The underlying premise is that superheroes are real, their powers and identities chosen essentially by a lottery -- all over the world, there are machines that select one person to gain superpowers every six months, assigning them a codename and skill set. When a new hero is called, the machine selects an existing hero to retire, and they lose their powers. So anyone can be a hero, but only by the whims of fate, and there's no guarantee of how long it will last -- a few heroes only get one six-month term, while others remain active for decades. It makes for an interesting dynamic, both among the heroes (who, at least in Australia, where both stories are set, live and work together as a team) and the unpowered people.

"Cookie Cutter Superhero" focused on a teen girl who is called by the machine to become powered; "Kid Dark Against the Machine" takes us to the other side of the equation, and introduces us to a young man who was a hero in his youth but has since returned to live among the "mortals". In the good old days, he was Kid Dark, sidekick to a brooding crime fighter named The Dark (if you think this sounds familiar, that's clearly intentional). Now he's just a guy called Griff, doing odd jobs at a group home for children, reluctantly studying for his social work degree, and avoiding his past as much as possible. He thought he was out of that life forever, until one of the kids, a boy named Liam, reports that he's dreaming about another machine -- one that makes supervillians instead of heroes. And Griff is forced to do two things: ask an old teammate for help, and admit that he might miss being a superhero after all.

Cut for spoilers )

All in all, I can easily recommend this story to anyone who enjoys superheroes, coming of age, interesting world building, and/or men and women being friends. And now I'm off to explore the rest of Roberts's short fiction, which I'm sure will be a pleasurable journey.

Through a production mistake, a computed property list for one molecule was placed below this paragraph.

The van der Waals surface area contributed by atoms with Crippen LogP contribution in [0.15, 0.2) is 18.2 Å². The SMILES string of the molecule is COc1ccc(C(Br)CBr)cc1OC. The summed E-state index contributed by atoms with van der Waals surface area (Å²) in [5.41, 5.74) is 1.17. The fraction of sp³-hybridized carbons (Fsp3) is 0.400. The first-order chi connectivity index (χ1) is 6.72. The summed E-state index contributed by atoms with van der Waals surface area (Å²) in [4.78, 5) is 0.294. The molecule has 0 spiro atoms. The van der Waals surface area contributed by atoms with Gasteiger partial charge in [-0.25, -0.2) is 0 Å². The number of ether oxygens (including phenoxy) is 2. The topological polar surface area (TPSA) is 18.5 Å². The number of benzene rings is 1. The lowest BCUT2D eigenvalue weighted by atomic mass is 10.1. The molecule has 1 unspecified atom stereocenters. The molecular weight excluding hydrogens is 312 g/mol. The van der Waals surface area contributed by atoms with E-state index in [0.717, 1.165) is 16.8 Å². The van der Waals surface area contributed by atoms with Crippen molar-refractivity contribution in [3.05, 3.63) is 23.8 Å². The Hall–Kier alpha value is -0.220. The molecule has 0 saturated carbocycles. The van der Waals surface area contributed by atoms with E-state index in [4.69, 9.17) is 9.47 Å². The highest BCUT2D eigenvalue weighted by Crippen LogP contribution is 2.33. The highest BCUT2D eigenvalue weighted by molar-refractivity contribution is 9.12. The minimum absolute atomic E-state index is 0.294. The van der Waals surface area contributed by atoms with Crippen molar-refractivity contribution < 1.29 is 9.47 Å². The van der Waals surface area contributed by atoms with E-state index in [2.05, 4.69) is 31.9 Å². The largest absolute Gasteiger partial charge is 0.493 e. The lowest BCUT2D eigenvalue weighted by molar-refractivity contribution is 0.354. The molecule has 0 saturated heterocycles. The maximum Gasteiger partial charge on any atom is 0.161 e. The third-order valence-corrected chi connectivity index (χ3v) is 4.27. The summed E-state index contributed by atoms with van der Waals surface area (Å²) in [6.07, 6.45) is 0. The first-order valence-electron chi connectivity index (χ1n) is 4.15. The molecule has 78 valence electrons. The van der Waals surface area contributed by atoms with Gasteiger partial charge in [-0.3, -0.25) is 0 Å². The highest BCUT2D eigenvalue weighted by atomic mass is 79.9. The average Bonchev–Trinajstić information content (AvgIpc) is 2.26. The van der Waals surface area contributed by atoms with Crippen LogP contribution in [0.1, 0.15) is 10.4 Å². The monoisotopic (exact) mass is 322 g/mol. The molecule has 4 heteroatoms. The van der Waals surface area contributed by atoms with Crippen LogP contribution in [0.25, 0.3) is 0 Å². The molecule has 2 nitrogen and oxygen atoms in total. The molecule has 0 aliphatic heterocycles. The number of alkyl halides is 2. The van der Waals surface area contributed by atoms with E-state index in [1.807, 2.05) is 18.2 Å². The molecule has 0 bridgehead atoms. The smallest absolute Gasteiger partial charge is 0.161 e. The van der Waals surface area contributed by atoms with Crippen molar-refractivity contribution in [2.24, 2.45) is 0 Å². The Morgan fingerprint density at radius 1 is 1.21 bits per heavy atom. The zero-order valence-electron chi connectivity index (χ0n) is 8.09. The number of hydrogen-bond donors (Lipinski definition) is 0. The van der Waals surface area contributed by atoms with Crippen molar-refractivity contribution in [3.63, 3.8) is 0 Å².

(no subject)

Jun. 28th, 2016 09:52 am
oursin: Brush the Wandering Hedgehog by the fire (Default)
[personal profile] oursin
Happy birthday, [personal profile] rmc28!

Daily Happiness

Jun. 28th, 2016 12:59 am
torachan: a happy cartoon guy with the text "it's like a blast of happy up my ass" (blast of happy in my ass)
[personal profile] torachan
1. I posted manga, woohoo!

2. I went in to work intending to stay for about two hours and I went home after about two hours. A miracle!

3. My kitties are just too cute for words!

torachan: (Default)
[personal profile] torachan
Several years ago, I was commissioned to translate a Dissidia Final Fantasy doujinshi, which turned out to be the first of a series. Not long after I posted, someone sent me scans of the second installment, but I just never had the time to translate it...until now! And I kind of wish I'd checked around before working on it, because it seems like there is already an English version by someone else... ^_^;; So if you want to read parts three and four, you can go to this site. Oh well, so it goes!



Title: Chronos II
Circle: Fujiwara Kurenai (Kiki)
Pairing: Sephiroth/Cloud

In this sequel to Chronos I, The Emperor tries to recruit Cloud to help him take out Sephiroth.

Chronos II

Scanlations: Yasha ch. 45

Jun. 27th, 2016 07:13 pm
torachan: sei and rin from yasha (yasha)
[personal profile] torachan


Title: Yasha
Author: Yoshida Akimi
Publisher: Flower Comics
Genre: Shoujo
Scanlator: Megchan's Scanlations feat. Molly
Status in Japan: 12 volumes, complete
Scanlation Status: Ongoing
More Info: Baka Updates

Summary: Twelve-year-old Sei lives a normal, quiet life on a small island in Okinawa until one day a strange man who seems to know his mother shows up and tries to kidnap him. After that, nothing is normal or quiet in this sci-fi thriller from the author of Banana Fish.

Chapter Summary: The mental link between Sei and Rin traps them both in their nightmares...


Chapter 45

Looked this up this morning

Jun. 27th, 2016 07:12 pm
oursin: The Delphic Sibyl from the Sistine Chapel (Delphic sibyl)
[personal profile] oursin